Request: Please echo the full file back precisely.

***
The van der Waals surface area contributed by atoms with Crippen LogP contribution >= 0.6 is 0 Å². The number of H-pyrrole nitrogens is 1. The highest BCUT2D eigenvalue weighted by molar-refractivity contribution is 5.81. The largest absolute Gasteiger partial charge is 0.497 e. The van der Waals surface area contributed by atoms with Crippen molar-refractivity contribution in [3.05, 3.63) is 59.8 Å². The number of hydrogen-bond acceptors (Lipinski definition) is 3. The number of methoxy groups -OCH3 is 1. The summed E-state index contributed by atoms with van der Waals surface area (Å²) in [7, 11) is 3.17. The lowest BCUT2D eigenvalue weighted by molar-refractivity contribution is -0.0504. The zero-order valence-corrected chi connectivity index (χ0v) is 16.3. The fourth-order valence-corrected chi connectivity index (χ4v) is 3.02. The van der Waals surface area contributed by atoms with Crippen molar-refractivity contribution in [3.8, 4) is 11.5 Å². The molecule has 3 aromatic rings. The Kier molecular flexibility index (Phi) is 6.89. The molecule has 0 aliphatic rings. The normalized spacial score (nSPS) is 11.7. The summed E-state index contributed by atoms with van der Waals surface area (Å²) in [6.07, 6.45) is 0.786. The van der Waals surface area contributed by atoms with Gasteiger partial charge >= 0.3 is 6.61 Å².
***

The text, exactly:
The van der Waals surface area contributed by atoms with Crippen LogP contribution >= 0.6 is 0 Å². The number of H-pyrrole nitrogens is 1. The highest BCUT2D eigenvalue weighted by molar-refractivity contribution is 5.81. The largest absolute Gasteiger partial charge is 0.497 e. The van der Waals surface area contributed by atoms with Crippen molar-refractivity contribution in [3.05, 3.63) is 59.8 Å². The number of hydrogen-bond acceptors (Lipinski definition) is 3. The number of methoxy groups -OCH3 is 1. The summed E-state index contributed by atoms with van der Waals surface area (Å²) in [7, 11) is 3.17. The lowest BCUT2D eigenvalue weighted by molar-refractivity contribution is -0.0504. The zero-order valence-corrected chi connectivity index (χ0v) is 16.3. The fourth-order valence-corrected chi connectivity index (χ4v) is 3.02. The van der Waals surface area contributed by atoms with Crippen molar-refractivity contribution in [3.8, 4) is 11.5 Å². The molecule has 3 aromatic rings. The Kier molecular flexibility index (Phi) is 6.89. The molecule has 0 aliphatic rings. The normalized spacial score (nSPS) is 11.7. The summed E-state index contributed by atoms with van der Waals surface area (Å²) in [6.07, 6.45) is 0.786. The van der Waals surface area contributed by atoms with Gasteiger partial charge >= 0.3 is 6.61 Å².